San Francisco Ballet’s ‘Celestial’ opening to the new season

One of the joys of January in the city is the opening of the San Francisco Ballet season. This year, it promises to be particularly dazzling, and includes a production of The Sleeping Beauty, a celebration of the centennials of both Jerome Robbins and Leonard Bernstein, another opportunity to experience the drama of Liam Scarlett’s Frankenstein, the National Ballet of Canada’s production of Nijinsky, and Unbound – a festival of world premieres created specially for the Company by twelve international artists who rank among the finest choreographers of our time.

First, though, there’s the Opening Night Gala, this year taking the theme Celestial, which brings to mind images of glittering stars, twinkling lights and heavenly performances.

Students of the San Francisco Ballet School open the program with a ballet by Artistic Director Helgi Tomasson, to the enchanting Little Waltz by Eric Coates, one of many by the British composer known mainly for his ‘light music’.

Jerome Robbins is represented by his 1969 ballet In the Night.  This is a simply beautiful trio of pas de deux to three Chopin nocturnes, which provide the setting for each of three young couples – danced by Mathilde Froustey and Benjamin Freemantle, Jennifer Stahl and Tiit Helimets, Sarah Van Patten and Luke Ingham – who are going through a different phase in their respective relationships.

The range of pas de deux in the program is eclectic, to say the least. In the Bluebird variation from The Sleeping Beauty, Dores André and Wei Wang give us a preview of the gorgeous opening work of the repertory season. Sasha De Sola and Angelo Greco perform the pas de deux from Le Corsaire – a perennial show-stopper, with its technical fireworks – and there’s a lovely excerpt from August Bournonville’s La Sylphide, created for The Royal Danish Ballet, and performed on this occasion by Maria Kochetkova with Ulrik Birkkjaer – new to San Francisco Ballet, who danced the role of James many times during his illustrious career with the Danish company.

There are two contemporary works which are both new to SF Ballet. One is a pas de deux from Children of Chaos by Toronto choreographer Robert Binet, a work commissioned by Fall For Dance North, and inspired by Canadian dancers who left their home country to pursue careers elsewhere. It’s danced, appropriately, by one such dancer, Frances Chung, partnered by Joseph Walsh, both of whom appeared in the world premiere performance this past October. Choreographer Edwaard Liang provides the other new work – Letting Go – set to music by Max Richter, regarded as being one of the most prolific of contemporary composers.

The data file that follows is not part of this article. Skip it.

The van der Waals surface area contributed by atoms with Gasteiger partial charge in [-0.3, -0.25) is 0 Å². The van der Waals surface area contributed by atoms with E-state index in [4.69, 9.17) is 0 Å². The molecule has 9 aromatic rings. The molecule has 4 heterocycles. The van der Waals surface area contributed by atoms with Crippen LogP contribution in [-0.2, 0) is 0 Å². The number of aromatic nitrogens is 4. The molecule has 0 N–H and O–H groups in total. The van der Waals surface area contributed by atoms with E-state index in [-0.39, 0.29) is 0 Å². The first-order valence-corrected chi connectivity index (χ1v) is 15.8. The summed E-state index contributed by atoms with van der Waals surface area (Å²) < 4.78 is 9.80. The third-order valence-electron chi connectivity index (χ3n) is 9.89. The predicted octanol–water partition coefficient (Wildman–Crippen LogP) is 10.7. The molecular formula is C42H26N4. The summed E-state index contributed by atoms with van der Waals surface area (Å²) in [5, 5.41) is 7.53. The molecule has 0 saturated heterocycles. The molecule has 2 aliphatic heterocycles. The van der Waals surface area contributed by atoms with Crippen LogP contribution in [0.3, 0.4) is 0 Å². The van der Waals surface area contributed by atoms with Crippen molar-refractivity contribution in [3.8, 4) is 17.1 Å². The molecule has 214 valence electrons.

The other two works on the program are both very American and both hugely popular. The pas de deux from Balanchine’s Stars and Stripes is his wonderfully exuberant tribute to the Fourth of July – all patriotism for his adoptive home, vivid colors and John Philip Sousa. It’s a sparkling vehicle for Company newcomer Ana Sophia Scheller and seasoned SF Ballet artist Vitor Luiz in what will be their premiere performances in this rousing display of Americana.

The Gala closes with Justin Peck’s version of the Four Dance Episodes from Aaron Copland’s Rodeo, which he wrote in 1942 for Agnes de Mille. Sofiane Sylve and Carlo Di Lanno star in this delightful celebration of life in the American West – which was to become one of Copland’s most enduringly popular works.

Conductor Martin West leads the Grammy Award-winning San Francisco Ballet Orchestra, and also appearing are pianists Roy Bogas (the Chopin nocturnes) and Natal’ya Feygina who plays John Kameel Farah’s music for Children of Chaos.

San Francisco Ballet’s Opening Night Gala takes place at the War Memorial Opera House on Thursday, January 18. For more information and for tickets, visit the San Francisco Ballet website.

 

Note: Although the dancers listed in this article are scheduled to perform in the Opening Gala, San Francisco Ballet reserves the right, as ever, to make cast changes should they be necessary.

 

Sources of information:

San Francisco Ballet website

Somewhere – a biography of Jerome Robbins by Amanda Vaill

Post City Toronto

Max Richter

 

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